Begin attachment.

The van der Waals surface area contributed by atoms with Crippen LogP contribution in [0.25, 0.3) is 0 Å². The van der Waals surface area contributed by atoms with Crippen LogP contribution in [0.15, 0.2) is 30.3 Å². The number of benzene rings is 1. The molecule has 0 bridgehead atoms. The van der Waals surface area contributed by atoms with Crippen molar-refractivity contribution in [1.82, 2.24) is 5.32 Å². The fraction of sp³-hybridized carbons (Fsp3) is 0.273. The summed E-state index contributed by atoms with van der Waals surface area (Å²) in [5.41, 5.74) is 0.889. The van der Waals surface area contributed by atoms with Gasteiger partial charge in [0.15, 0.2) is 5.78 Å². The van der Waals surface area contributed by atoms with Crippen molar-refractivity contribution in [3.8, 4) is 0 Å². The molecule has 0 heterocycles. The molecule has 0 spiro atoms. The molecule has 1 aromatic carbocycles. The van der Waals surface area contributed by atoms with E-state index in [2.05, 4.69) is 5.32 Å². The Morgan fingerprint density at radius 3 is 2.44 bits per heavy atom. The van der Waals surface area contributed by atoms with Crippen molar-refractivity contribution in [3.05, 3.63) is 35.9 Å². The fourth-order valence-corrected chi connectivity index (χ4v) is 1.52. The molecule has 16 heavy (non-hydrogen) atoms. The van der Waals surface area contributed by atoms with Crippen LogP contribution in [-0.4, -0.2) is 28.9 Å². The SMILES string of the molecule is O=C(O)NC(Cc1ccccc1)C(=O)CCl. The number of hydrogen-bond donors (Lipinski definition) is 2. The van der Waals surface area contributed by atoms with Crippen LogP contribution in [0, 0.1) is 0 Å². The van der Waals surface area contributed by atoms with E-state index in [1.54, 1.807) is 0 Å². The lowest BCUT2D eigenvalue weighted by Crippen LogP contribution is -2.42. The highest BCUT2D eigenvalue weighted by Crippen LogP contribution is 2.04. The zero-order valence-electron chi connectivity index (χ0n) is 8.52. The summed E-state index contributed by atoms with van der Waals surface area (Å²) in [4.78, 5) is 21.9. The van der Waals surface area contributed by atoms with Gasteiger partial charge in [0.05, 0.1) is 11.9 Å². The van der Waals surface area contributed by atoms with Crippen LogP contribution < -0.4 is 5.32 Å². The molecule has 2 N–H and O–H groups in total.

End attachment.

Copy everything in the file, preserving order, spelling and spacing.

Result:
The van der Waals surface area contributed by atoms with Crippen LogP contribution in [0.25, 0.3) is 0 Å². The van der Waals surface area contributed by atoms with Crippen LogP contribution in [0.15, 0.2) is 30.3 Å². The number of benzene rings is 1. The molecule has 0 bridgehead atoms. The van der Waals surface area contributed by atoms with Crippen molar-refractivity contribution in [1.82, 2.24) is 5.32 Å². The fraction of sp³-hybridized carbons (Fsp3) is 0.273. The summed E-state index contributed by atoms with van der Waals surface area (Å²) in [5.41, 5.74) is 0.889. The van der Waals surface area contributed by atoms with Gasteiger partial charge in [0.15, 0.2) is 5.78 Å². The van der Waals surface area contributed by atoms with Crippen molar-refractivity contribution in [3.8, 4) is 0 Å². The molecule has 0 heterocycles. The molecule has 0 spiro atoms. The molecule has 1 aromatic carbocycles. The van der Waals surface area contributed by atoms with E-state index in [2.05, 4.69) is 5.32 Å². The Morgan fingerprint density at radius 3 is 2.44 bits per heavy atom. The van der Waals surface area contributed by atoms with Crippen molar-refractivity contribution in [3.05, 3.63) is 35.9 Å². The fourth-order valence-corrected chi connectivity index (χ4v) is 1.52. The molecule has 16 heavy (non-hydrogen) atoms. The van der Waals surface area contributed by atoms with Crippen LogP contribution in [-0.4, -0.2) is 28.9 Å². The SMILES string of the molecule is O=C(O)NC(Cc1ccccc1)C(=O)CCl. The number of hydrogen-bond donors (Lipinski definition) is 2. The van der Waals surface area contributed by atoms with Crippen LogP contribution in [0, 0.1) is 0 Å². The van der Waals surface area contributed by atoms with E-state index in [1.54, 1.807) is 0 Å². The lowest BCUT2D eigenvalue weighted by Crippen LogP contribution is -2.42. The highest BCUT2D eigenvalue weighted by Crippen LogP contribution is 2.04. The zero-order valence-electron chi connectivity index (χ0n) is 8.52. The summed E-state index contributed by atoms with van der Waals surface area (Å²) in [4.78, 5) is 21.9. The van der Waals surface area contributed by atoms with Gasteiger partial charge in [0.05, 0.1) is 11.9 Å². The van der Waals surface area contributed by atoms with Crippen LogP contribution < -0.4 is 5.32 Å². The molecule has 2 N–H and O–H groups in total.